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    Sean,
    Glad to hear your Rector is standing firm in the Gospel of Christ apart from convenience and cultural influence. Strange that these issues were encountered when Christ walked among us and are sill present today.

    Two Sundays ago, we had a guest Priest whose entire sermon was about the Holy Eucharist and what it means to partake of the Body and Blood of Christ. It was so beautiful. Afterwards, I shook his hand and told him my sister and I were just talking about John 6 on the phone earlier that morning; and how Baptists see the Lord's Supper as an ordinance (my sister is still in the Baptist Church.) The Priest smile and said, "the Eucharist is life." And he is so right. Receiving the Body and Blood of Christ is life indeed.

    One of the interesting points the Priest made is that it is through the Spirit that we know in our hearts we have received the Body and Blood of Christ. I wish I could quote his entire sermon. He explained John Chapter 6 so well, acknowledging that we must eat the Flesh of Christ and drink His Blood, while understanding the role of the Spirit.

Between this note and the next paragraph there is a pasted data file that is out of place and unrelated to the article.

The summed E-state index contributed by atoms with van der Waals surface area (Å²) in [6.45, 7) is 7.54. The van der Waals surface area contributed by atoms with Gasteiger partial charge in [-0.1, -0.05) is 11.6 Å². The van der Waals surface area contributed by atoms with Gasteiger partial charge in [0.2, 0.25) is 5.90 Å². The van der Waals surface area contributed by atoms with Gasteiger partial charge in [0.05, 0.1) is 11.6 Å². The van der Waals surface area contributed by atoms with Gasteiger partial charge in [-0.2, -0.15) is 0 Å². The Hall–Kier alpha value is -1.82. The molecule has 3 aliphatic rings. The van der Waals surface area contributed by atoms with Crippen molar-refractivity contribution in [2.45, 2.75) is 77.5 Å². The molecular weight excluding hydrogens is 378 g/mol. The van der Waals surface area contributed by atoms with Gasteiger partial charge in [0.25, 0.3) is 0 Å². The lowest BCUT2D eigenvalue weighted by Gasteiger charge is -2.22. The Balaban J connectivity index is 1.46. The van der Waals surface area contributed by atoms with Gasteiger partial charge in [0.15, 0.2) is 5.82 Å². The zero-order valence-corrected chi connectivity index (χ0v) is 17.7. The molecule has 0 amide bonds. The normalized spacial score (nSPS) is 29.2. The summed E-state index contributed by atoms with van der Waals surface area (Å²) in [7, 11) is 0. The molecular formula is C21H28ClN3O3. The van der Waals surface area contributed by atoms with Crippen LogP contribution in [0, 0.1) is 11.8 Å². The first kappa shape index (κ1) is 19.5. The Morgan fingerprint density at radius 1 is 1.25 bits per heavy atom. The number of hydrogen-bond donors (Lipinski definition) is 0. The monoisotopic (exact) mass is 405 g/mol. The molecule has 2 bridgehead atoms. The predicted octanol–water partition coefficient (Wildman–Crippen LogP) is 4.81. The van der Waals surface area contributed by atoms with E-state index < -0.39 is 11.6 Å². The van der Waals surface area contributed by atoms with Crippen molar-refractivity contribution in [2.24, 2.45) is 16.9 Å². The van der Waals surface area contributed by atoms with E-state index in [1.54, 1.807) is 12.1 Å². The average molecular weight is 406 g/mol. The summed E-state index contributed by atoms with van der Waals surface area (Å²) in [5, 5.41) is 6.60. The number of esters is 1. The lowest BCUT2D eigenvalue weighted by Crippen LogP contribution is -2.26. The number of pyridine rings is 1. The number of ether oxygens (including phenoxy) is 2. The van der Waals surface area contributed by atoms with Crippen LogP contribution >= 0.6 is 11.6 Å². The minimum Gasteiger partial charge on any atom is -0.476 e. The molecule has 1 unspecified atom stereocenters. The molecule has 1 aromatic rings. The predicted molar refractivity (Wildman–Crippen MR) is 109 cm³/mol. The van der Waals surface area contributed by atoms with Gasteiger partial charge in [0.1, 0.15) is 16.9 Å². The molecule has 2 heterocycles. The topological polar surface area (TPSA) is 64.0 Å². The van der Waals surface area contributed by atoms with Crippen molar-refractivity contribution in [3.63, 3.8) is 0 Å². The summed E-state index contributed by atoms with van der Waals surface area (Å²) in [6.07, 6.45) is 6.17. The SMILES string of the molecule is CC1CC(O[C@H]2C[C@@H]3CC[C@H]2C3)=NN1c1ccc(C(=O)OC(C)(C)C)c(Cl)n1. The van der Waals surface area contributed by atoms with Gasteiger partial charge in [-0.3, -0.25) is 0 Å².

15. historyb

    historyb Active Member

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    I actually remember today. That worship is about God not about us. I must say I find it rather interesting that these lessons never clicked with me when I was Catholic but now I find a love of Christ in the Eucharist and other things seem to just click now for me
     
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  16. mark1

    mark1 Active Member

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    Tony Campolo spoke at our church yesterday.

    He emphasized that while non-Christians can indeed be saved without knowing Christ, we should still be strong in our emphasis on evangelism to non-Christians. He suggested that this is like being in an African country where malaria is rampant and we have the cure. Should we not tell anyone about the cure because some will be saved even without any medicine?